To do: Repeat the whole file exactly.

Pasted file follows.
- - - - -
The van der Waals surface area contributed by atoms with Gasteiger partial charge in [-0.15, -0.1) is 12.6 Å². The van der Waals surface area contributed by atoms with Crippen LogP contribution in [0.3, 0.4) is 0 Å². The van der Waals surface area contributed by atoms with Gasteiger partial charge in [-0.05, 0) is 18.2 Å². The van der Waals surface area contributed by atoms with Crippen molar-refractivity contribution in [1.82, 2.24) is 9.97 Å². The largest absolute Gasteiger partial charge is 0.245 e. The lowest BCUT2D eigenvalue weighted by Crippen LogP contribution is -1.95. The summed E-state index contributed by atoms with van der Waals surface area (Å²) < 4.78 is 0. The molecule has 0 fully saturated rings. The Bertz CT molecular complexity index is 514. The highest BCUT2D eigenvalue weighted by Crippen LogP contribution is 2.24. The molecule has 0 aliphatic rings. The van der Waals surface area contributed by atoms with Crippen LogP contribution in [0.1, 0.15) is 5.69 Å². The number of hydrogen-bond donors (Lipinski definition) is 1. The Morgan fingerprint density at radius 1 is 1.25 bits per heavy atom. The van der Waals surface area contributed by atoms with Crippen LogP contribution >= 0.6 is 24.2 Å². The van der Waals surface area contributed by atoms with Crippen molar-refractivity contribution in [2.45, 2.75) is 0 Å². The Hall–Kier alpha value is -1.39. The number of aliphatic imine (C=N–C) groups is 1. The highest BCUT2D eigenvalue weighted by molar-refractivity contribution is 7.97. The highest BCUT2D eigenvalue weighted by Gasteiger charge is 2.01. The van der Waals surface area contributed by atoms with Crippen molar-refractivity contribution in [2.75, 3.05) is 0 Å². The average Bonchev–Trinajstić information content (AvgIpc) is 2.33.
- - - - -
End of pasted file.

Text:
The van der Waals surface area contributed by atoms with Gasteiger partial charge in [-0.15, -0.1) is 12.6 Å². The van der Waals surface area contributed by atoms with Crippen LogP contribution in [0.3, 0.4) is 0 Å². The van der Waals surface area contributed by atoms with Gasteiger partial charge in [-0.05, 0) is 18.2 Å². The van der Waals surface area contributed by atoms with Crippen molar-refractivity contribution in [1.82, 2.24) is 9.97 Å². The largest absolute Gasteiger partial charge is 0.245 e. The lowest BCUT2D eigenvalue weighted by Crippen LogP contribution is -1.95. The summed E-state index contributed by atoms with van der Waals surface area (Å²) < 4.78 is 0. The molecule has 0 fully saturated rings. The Bertz CT molecular complexity index is 514. The highest BCUT2D eigenvalue weighted by Crippen LogP contribution is 2.24. The molecule has 0 aliphatic rings. The van der Waals surface area contributed by atoms with Crippen LogP contribution in [0.1, 0.15) is 5.69 Å². The number of hydrogen-bond donors (Lipinski definition) is 1. The Morgan fingerprint density at radius 1 is 1.25 bits per heavy atom. The van der Waals surface area contributed by atoms with Crippen LogP contribution >= 0.6 is 24.2 Å². The van der Waals surface area contributed by atoms with Crippen molar-refractivity contribution in [2.45, 2.75) is 0 Å². The Hall–Kier alpha value is -1.39. The number of aliphatic imine (C=N–C) groups is 1. The highest BCUT2D eigenvalue weighted by molar-refractivity contribution is 7.97. The highest BCUT2D eigenvalue weighted by Gasteiger charge is 2.01. The van der Waals surface area contributed by atoms with Crippen molar-refractivity contribution in [2.75, 3.05) is 0 Å². The average Bonchev–Trinajstić information content (AvgIpc) is 2.33.